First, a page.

How to Find a Reverse Mortgage Lawyer

Reverse mortgages allow eligible homeowners to borrow against their equity for income. These financial products are designed specifically for seniors who may need to supplement Social Security benefits, 401(k) withdrawals, or a pension in retirement.

While it’s not a requirement to have a reverse mortgage lawyer to guide you through the process, there are some situations where it may be helpful to consult one.

Key Takeaways

  • Reverse mortgages offer a way for eligible homeowners to turn their home equity into income.
  • Reverse mortgage lawyers specialize in reverse mortgages and the various laws that apply to them.
  • It may be necessary to hire a reverse mortgage attorney if you suspect that a reverse mortgage company is engaging in abusive practices.
  • Heirs may need to engage a reverse mortgage lawyer if they’re unsure of their rights and obligations following the death of a reverse mortgage borrower.

Reverse Mortgages Explained

A reverse mortgage is a financial arrangement that allows eligible homeowners to withdraw their equity in a lump sum, installment payments, or a combination of both. Unlike home equity loans and home equity lines of credit (HELOCs), the homeowner is not obligated to make monthly payments back to the lender. Instead, the reverse mortgage principal, along with accrued fees and interest, becomes payable if the borrower:

  • Moves out of the home but retains ownership of it
  • Sells the home
  • Passes away

A home equity conversion mortgage (HECM) is a reverse mortgage that’s backed by the federal government. These reverse mortgage products have specific guidelines for eligibility that must be met. To get an HECM, you must:

  • Be age 62 or older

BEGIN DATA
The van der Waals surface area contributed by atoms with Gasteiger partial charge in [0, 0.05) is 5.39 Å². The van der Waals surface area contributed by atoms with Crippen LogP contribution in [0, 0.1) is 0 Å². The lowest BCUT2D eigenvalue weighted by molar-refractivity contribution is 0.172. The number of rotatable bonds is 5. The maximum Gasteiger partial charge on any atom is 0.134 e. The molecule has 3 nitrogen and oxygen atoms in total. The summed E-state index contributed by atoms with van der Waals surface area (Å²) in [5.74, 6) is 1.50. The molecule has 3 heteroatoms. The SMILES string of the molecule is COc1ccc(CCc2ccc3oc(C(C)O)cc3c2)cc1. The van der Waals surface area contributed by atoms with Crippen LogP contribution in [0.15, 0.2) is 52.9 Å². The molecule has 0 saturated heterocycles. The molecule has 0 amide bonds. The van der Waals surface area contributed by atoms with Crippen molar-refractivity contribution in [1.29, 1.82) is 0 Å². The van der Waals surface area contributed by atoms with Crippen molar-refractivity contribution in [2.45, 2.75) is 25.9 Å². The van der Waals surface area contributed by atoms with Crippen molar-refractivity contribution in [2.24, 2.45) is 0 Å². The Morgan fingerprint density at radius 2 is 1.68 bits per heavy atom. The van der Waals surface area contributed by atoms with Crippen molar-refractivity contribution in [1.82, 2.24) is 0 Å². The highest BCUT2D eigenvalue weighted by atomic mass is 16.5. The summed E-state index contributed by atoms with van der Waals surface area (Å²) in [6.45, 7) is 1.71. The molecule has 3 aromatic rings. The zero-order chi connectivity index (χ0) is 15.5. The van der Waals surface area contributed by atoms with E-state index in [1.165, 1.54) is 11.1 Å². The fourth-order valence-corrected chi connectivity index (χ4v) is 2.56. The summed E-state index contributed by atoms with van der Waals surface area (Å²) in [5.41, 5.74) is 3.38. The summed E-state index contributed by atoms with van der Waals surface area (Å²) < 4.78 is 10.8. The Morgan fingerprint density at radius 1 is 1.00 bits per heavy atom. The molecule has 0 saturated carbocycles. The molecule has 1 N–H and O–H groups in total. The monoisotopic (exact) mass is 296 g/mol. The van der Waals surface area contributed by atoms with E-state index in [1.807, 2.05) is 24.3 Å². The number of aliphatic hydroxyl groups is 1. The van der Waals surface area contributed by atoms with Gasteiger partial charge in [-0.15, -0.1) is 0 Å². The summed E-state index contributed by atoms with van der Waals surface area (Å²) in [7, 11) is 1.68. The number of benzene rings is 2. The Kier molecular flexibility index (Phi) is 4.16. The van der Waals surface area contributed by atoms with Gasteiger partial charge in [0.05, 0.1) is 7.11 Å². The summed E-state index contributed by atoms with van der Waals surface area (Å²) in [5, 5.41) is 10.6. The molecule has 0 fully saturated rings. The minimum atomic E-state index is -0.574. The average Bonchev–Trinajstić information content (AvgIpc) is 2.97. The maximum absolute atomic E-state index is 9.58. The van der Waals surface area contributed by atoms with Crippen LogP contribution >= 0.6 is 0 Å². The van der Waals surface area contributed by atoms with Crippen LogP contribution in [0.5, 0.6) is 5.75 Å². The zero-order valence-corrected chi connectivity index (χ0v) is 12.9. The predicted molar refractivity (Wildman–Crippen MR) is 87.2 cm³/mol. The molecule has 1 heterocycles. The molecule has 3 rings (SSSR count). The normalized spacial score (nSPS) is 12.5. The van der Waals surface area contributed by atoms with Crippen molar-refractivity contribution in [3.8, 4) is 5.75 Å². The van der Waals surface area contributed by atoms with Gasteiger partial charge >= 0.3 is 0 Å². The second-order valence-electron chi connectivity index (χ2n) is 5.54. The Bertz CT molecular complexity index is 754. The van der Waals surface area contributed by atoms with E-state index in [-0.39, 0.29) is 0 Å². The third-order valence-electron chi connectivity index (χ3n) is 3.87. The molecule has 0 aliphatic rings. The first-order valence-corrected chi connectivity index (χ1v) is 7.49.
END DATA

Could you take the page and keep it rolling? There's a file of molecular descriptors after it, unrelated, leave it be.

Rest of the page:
• Live in the home and use it as a principal residence
  • Have paid off all (or most) of the mortgage
  • Not be delinquent on federal debt
  • Have sufficient financial assets and resources to pay for homeowners insurance, property taxes, homeowners association (HOA) fees, maintenance, upkeep, and repairs
  • Attend U.S. Department of Housing and Urban Development (HUD)-approved reverse mortgage counseling

Married couples can get an HECM together if both are at least 62 years old and meet other qualification criteria. If one spouse is younger than 62, they can be listed on the reverse mortgage documents as an eligible or ineligible non-borrowing spouse. This status determines whether they can continue to defer payment on the reverse mortgage balance if the borrowing spouse moves out or passes away.

Important

You cannot add a spouse or other family member to a reverse mortgage once it has been taken out.

What Does a Reverse Mortgage Lawyer Do?

A reverse mortgage lawyer is an attorney who specializes in reverse mortgage law. In terms of what they do, reverse mortgage attorneys can:

Generally, reverse mortgage attorneys should be up to date on federal regulations regarding reverse mortgages, including HECMs. They also should be knowledgeable regarding state laws and guidelines for reverse mortgages and reverse mortgage companies.

Note

Some attorneys may handle cases involving all types of reverse mortgages, while others may specialize in HECMs.

When Would I Need a Reverse Mortgage Lawyer?

Homeowners who are taking out a reverse mortgage are not required to work with an attorney as they go through the application process. However, it could be beneficial to hire a reverse mortgage lawyer if you’re concerned about the lender using unfair or unethical practices that could constitute financial elder abuse.

For example, a reverse mortgage company might be committing financial elder abuse if:

  • A reverse mortgage is offered to a homeowner with the intent to defraud them
  • Undue influence is used to encourage a homeowner to sign over assets or property
  • Reverse mortgage products are promoted using false advertising
  • Homeowners are encouraged to use reverse mortgage proceeds to buy an annuity